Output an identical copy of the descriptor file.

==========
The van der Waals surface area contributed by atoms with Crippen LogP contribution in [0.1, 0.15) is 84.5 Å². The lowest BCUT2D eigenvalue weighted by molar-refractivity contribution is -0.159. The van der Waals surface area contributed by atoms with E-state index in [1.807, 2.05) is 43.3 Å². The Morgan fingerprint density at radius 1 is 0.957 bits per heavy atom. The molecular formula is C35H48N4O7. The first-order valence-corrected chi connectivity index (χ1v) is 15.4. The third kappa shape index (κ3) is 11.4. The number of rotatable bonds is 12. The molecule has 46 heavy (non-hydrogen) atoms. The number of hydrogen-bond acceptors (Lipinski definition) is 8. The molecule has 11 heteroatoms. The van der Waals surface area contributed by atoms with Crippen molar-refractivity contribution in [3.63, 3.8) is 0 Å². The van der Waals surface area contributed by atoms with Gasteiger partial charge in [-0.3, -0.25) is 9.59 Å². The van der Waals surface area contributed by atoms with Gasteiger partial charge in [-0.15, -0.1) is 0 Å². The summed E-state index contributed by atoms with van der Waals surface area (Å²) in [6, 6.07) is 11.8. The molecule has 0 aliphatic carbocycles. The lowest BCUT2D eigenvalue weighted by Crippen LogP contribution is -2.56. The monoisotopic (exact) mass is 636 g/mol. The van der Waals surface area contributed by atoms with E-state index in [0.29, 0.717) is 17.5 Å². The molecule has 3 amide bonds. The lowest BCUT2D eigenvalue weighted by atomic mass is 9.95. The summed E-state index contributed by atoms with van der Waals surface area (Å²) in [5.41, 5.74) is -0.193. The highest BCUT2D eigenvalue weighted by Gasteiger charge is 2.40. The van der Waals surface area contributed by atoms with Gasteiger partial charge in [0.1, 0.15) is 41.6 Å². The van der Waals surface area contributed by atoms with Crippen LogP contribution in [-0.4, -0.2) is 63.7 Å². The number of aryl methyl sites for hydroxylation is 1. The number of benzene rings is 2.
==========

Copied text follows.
The van der Waals surface area contributed by atoms with Crippen LogP contribution in [0.1, 0.15) is 84.5 Å². The lowest BCUT2D eigenvalue weighted by molar-refractivity contribution is -0.159. The van der Waals surface area contributed by atoms with E-state index in [1.807, 2.05) is 43.3 Å². The Morgan fingerprint density at radius 1 is 0.957 bits per heavy atom. The molecular formula is C35H48N4O7. The first-order valence-corrected chi connectivity index (χ1v) is 15.4. The third kappa shape index (κ3) is 11.4. The number of rotatable bonds is 12. The molecule has 46 heavy (non-hydrogen) atoms. The number of hydrogen-bond acceptors (Lipinski definition) is 8. The molecule has 11 heteroatoms. The van der Waals surface area contributed by atoms with Crippen molar-refractivity contribution in [3.63, 3.8) is 0 Å². The van der Waals surface area contributed by atoms with Gasteiger partial charge in [-0.3, -0.25) is 9.59 Å². The van der Waals surface area contributed by atoms with Gasteiger partial charge in [-0.15, -0.1) is 0 Å². The summed E-state index contributed by atoms with van der Waals surface area (Å²) in [6, 6.07) is 11.8. The molecule has 0 aliphatic carbocycles. The lowest BCUT2D eigenvalue weighted by Crippen LogP contribution is -2.56. The monoisotopic (exact) mass is 636 g/mol. The van der Waals surface area contributed by atoms with E-state index in [0.29, 0.717) is 17.5 Å². The molecule has 3 amide bonds. The lowest BCUT2D eigenvalue weighted by atomic mass is 9.95. The summed E-state index contributed by atoms with van der Waals surface area (Å²) in [5.41, 5.74) is -0.193. The highest BCUT2D eigenvalue weighted by Gasteiger charge is 2.40. The van der Waals surface area contributed by atoms with Gasteiger partial charge in [0.1, 0.15) is 41.6 Å². The van der Waals surface area contributed by atoms with Crippen LogP contribution in [-0.4, -0.2) is 63.7 Å². The number of aryl methyl sites for hydroxylation is 1. The number of benzene rings is 2.